So ends another November, and with it another National Novel Writing Month.
Those who participated, I hope the experience went well for you. You’ve now got pages of text — or one hopes as much, at least.
Just because the month is over, doesn’t mean you’re done. Is the novel finished? Excellent! Time to get hard at work proofreading and editing. Before you ever hand it to another, sit down and read it with your read pen in hand and fix it. Make it say what it ought to say. You got the idea on the page, now polish it, sand it, take off the rough edges.
Maybe it’s only half done. 50,000 words sounds a lot, but it’s maybe around 200 pages, give or take — many’s the novel that’s 100k or larger. Is your’s one of them? Don’t give up. You may not have the cute graphs and such to guide you, but the practices you started to get this far, keep them up! If you’re stuck, my deepest sympathies, I’ve been there and it’s Hell, but those who aren’t keep going!
The world waits with bated breath to see the prose you so diligently stamped upon the page. Okay, possibly not. Odds are, we don’t know yet who you even are; change that! You believed in yourselves enough that you have 10,000, 25,000, 80,000 or an even million words … buff them and polish them, turn them over to a good editor and let her polish them further, check her work and watch for places that just don’t quite jive as yet … there is such a thing as over-editing, but do try to make sure it gets a good few proofreads for mistakes and 2 good hard reads from yourself for clarity.
When you’re done sweating, and crying, and tearing out your hair — editing is truly the hardest part of writing, in my experience — unleash your masterpiece upon the world. Be warned, you’ll not please everyone. Maybe I’ll love, maybe I’ll hate it, but the man standing next to you on the train may have the opposite opinion. Someone will read your words, place their emotions in the hands of your narrative and your characters, bare their emotional heart and hand you a proverbial sword … they’re who you’re writing for. Someone will love you, so give them this story they didn’t even know they were looking for.
Just remember: the story will no more edit nor publish itself than it will write itself. Don’t give up. I’d add not to despair, but perhaps a little despair wouldn’t go amiss — means you’ll be carefuller in your editing — and it’s not like many artists have sufficient ego to listen to such advice as “don’t despair” in any event. Regardless, good luck.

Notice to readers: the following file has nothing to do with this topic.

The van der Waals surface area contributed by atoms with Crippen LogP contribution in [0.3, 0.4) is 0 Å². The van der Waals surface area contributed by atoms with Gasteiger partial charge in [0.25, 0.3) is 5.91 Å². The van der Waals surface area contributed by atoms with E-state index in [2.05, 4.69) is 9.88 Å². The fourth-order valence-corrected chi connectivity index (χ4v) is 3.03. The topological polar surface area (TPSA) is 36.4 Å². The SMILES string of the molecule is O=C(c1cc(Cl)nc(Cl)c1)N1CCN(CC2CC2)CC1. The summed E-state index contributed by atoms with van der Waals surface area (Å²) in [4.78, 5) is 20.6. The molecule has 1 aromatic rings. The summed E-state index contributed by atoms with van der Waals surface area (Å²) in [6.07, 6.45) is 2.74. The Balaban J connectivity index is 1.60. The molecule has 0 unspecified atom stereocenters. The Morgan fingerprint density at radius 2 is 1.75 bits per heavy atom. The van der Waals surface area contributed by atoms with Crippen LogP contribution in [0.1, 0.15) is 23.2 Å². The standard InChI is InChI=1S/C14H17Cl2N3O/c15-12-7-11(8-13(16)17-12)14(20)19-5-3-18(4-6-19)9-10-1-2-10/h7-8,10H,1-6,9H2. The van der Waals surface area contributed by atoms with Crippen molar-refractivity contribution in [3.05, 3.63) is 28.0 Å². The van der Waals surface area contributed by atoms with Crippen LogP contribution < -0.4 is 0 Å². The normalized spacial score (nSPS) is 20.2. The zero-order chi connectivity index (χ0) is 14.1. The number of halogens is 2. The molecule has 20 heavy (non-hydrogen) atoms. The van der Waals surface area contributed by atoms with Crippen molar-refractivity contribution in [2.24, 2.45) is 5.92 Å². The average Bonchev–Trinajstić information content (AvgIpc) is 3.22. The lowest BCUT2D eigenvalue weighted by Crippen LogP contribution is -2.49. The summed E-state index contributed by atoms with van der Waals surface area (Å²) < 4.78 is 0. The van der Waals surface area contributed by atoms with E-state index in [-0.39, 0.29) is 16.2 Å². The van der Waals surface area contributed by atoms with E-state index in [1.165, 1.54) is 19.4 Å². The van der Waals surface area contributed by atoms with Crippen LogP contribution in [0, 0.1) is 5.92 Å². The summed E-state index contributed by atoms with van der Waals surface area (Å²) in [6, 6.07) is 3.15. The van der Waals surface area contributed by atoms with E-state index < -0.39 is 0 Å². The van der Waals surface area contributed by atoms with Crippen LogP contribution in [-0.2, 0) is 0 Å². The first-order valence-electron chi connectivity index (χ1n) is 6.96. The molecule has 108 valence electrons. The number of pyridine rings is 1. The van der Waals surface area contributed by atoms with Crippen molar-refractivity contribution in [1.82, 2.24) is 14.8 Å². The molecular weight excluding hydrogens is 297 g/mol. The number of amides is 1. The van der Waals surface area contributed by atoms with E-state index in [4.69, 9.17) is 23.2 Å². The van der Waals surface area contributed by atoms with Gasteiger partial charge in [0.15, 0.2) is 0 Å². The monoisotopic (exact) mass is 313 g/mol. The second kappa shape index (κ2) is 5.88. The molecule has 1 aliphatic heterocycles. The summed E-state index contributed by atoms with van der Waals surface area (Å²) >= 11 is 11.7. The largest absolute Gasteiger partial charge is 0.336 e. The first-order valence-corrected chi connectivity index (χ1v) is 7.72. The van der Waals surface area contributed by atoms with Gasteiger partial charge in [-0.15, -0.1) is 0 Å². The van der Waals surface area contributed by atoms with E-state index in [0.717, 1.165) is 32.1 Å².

- Does “Published” Need to be “Perfect?” (twowritingteachers.wordpress.com)
- So Long, and Thanks for All the Fist (robertwriting.wordpress.com)
- National Novel Writing Month (sarahstrek.com)
- What can a proofreader do for you? FAQs (juliaproofreader.wordpress.com)
- The Mythical Proofreading Certification (copyedittilidie.wordpress.com)
interesting note worth mentioning, i think it was on Pawn Stars yesterday they were looking at a rare book, and going into commercial they always have the little trivia questions and this one was asking how long, on average, does it take to put a novel completely together, ready to publish.
475 hours was the answer they provided. I’m not going to argue the validity of that answer, I can’t do the math in my head and it’s too cold right now to take off my shoes. But the writing is the easy part, once you get all the pieces of the puzzle layed out on the table, the real work, the real fun is figuring out the proper place they should fit, and the order they need to be arranged in.
cool. I’ve never tried to add up how much time my work spends being actively edited. I think it’s less than that figure, but that’s the fun of averages. For everyone who can do it in 100hrs there’s someone else who takes 1000 of them.
It’s not my number, I’m just repeating what the TV told me. but it sounds believable. I don’t know if I would want to know. For me lately though the actual writing seems to be a small slice in the pie, i would venture for every hour actually pounding the keyboard, there are 3 or 4 hours of reading, re-reading, saying it out loud, slowly, backwards if necessary, cutting it down to size and then gluing it back together.
Oh, I didn’t mean to say it was. I understand it was from the TV, it just made me think infinitely more about the amount of time I and some other authors I know spend editing and so wondered a bit at the figure is all.